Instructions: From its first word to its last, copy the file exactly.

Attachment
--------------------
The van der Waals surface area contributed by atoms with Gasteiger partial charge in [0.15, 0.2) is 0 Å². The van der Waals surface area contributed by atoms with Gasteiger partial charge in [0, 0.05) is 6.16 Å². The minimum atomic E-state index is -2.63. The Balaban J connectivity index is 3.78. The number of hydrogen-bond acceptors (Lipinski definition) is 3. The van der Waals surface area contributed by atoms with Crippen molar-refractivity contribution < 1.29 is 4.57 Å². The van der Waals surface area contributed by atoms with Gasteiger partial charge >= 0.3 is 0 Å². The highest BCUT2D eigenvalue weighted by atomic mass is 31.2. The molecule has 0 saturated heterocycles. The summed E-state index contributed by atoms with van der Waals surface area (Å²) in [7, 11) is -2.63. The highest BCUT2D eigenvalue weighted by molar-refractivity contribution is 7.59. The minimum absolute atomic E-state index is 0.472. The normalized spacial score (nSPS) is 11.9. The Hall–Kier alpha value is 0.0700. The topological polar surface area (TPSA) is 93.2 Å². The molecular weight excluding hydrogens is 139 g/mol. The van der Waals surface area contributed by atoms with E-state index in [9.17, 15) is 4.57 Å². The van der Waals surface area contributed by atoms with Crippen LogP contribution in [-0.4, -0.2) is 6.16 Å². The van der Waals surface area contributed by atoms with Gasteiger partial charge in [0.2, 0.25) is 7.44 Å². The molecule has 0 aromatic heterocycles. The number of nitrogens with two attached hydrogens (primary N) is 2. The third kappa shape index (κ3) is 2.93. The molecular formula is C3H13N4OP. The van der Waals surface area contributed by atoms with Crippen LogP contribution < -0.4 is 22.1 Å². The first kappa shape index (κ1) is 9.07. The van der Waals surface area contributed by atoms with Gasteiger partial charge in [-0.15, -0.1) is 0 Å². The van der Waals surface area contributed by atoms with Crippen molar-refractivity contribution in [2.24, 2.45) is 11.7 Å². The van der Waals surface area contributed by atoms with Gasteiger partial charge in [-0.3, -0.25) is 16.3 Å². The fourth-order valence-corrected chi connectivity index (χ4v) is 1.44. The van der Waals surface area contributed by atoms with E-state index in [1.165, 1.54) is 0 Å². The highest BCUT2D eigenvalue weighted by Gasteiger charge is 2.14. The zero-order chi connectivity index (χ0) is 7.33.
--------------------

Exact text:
The van der Waals surface area contributed by atoms with Gasteiger partial charge in [0.15, 0.2) is 0 Å². The van der Waals surface area contributed by atoms with Gasteiger partial charge in [0, 0.05) is 6.16 Å². The minimum atomic E-state index is -2.63. The Balaban J connectivity index is 3.78. The number of hydrogen-bond acceptors (Lipinski definition) is 3. The van der Waals surface area contributed by atoms with Crippen molar-refractivity contribution < 1.29 is 4.57 Å². The van der Waals surface area contributed by atoms with Gasteiger partial charge >= 0.3 is 0 Å². The highest BCUT2D eigenvalue weighted by atomic mass is 31.2. The molecule has 0 saturated heterocycles. The summed E-state index contributed by atoms with van der Waals surface area (Å²) in [7, 11) is -2.63. The highest BCUT2D eigenvalue weighted by molar-refractivity contribution is 7.59. The minimum absolute atomic E-state index is 0.472. The normalized spacial score (nSPS) is 11.9. The Hall–Kier alpha value is 0.0700. The topological polar surface area (TPSA) is 93.2 Å². The molecular weight excluding hydrogens is 139 g/mol. The van der Waals surface area contributed by atoms with E-state index in [9.17, 15) is 4.57 Å². The van der Waals surface area contributed by atoms with Crippen LogP contribution in [-0.4, -0.2) is 6.16 Å². The van der Waals surface area contributed by atoms with Gasteiger partial charge in [0.2, 0.25) is 7.44 Å². The molecule has 0 aromatic heterocycles. The number of nitrogens with two attached hydrogens (primary N) is 2. The third kappa shape index (κ3) is 2.93. The molecular formula is C3H13N4OP. The van der Waals surface area contributed by atoms with Crippen LogP contribution < -0.4 is 22.1 Å². The first kappa shape index (κ1) is 9.07. The van der Waals surface area contributed by atoms with Gasteiger partial charge in [-0.15, -0.1) is 0 Å². The van der Waals surface area contributed by atoms with Crippen molar-refractivity contribution in [2.24, 2.45) is 11.7 Å². The van der Waals surface area contributed by atoms with Gasteiger partial charge in [-0.3, -0.25) is 16.3 Å². The fourth-order valence-corrected chi connectivity index (χ4v) is 1.44. The van der Waals surface area contributed by atoms with E-state index in [1.165, 1.54) is 0 Å². The highest BCUT2D eigenvalue weighted by Gasteiger charge is 2.14. The zero-order chi connectivity index (χ0) is 7.33.